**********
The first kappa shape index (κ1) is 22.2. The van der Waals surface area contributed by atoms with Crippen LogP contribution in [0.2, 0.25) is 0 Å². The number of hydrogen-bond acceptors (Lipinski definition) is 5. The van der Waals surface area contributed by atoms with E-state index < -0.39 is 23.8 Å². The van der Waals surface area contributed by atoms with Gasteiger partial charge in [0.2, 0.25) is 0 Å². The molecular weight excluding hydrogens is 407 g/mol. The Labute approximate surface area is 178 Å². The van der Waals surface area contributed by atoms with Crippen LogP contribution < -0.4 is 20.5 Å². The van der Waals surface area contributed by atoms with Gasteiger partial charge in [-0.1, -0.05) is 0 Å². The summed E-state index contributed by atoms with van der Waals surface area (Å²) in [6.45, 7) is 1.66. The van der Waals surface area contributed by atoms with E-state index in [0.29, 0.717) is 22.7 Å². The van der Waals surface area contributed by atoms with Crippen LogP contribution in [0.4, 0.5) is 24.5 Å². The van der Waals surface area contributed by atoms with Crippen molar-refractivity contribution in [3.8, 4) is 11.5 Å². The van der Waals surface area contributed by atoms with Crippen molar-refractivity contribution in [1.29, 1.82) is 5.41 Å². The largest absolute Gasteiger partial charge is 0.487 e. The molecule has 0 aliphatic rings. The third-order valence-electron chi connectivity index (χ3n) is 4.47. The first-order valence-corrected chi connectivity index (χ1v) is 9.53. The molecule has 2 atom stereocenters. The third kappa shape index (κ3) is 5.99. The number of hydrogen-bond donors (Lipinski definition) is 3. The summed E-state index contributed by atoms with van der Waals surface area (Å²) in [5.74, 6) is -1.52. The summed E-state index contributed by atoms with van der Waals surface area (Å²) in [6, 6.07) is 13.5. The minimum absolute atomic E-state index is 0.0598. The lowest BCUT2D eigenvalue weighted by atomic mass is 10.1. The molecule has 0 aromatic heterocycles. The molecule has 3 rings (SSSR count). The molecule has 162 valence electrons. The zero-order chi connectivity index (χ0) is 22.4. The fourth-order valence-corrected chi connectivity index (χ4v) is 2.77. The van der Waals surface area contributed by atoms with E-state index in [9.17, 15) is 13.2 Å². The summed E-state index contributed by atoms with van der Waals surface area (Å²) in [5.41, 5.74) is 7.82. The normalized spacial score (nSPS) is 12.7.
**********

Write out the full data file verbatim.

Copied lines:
The first kappa shape index (κ1) is 22.2. The van der Waals surface area contributed by atoms with Crippen LogP contribution in [0.2, 0.25) is 0 Å². The number of hydrogen-bond acceptors (Lipinski definition) is 5. The van der Waals surface area contributed by atoms with E-state index < -0.39 is 23.8 Å². The van der Waals surface area contributed by atoms with Gasteiger partial charge in [0.2, 0.25) is 0 Å². The molecular weight excluding hydrogens is 407 g/mol. The Labute approximate surface area is 178 Å². The van der Waals surface area contributed by atoms with Crippen LogP contribution < -0.4 is 20.5 Å². The van der Waals surface area contributed by atoms with Gasteiger partial charge in [-0.1, -0.05) is 0 Å². The summed E-state index contributed by atoms with van der Waals surface area (Å²) in [6.45, 7) is 1.66. The van der Waals surface area contributed by atoms with E-state index in [0.29, 0.717) is 22.7 Å². The van der Waals surface area contributed by atoms with Crippen LogP contribution in [0.4, 0.5) is 24.5 Å². The van der Waals surface area contributed by atoms with Crippen molar-refractivity contribution in [3.8, 4) is 11.5 Å². The van der Waals surface area contributed by atoms with Crippen molar-refractivity contribution in [1.29, 1.82) is 5.41 Å². The largest absolute Gasteiger partial charge is 0.487 e. The molecule has 0 aliphatic rings. The third-order valence-electron chi connectivity index (χ3n) is 4.47. The first-order valence-corrected chi connectivity index (χ1v) is 9.53. The molecule has 2 atom stereocenters. The third kappa shape index (κ3) is 5.99. The number of hydrogen-bond donors (Lipinski definition) is 3. The summed E-state index contributed by atoms with van der Waals surface area (Å²) in [5.74, 6) is -1.52. The summed E-state index contributed by atoms with van der Waals surface area (Å²) in [6, 6.07) is 13.5. The minimum absolute atomic E-state index is 0.0598. The lowest BCUT2D eigenvalue weighted by atomic mass is 10.1. The molecule has 0 aromatic heterocycles. The molecule has 3 rings (SSSR count). The molecule has 162 valence electrons. The zero-order chi connectivity index (χ0) is 22.4. The fourth-order valence-corrected chi connectivity index (χ4v) is 2.77. The van der Waals surface area contributed by atoms with E-state index in [9.17, 15) is 13.2 Å². The summed E-state index contributed by atoms with van der Waals surface area (Å²) in [5.41, 5.74) is 7.82. The normalized spacial score (nSPS) is 12.7.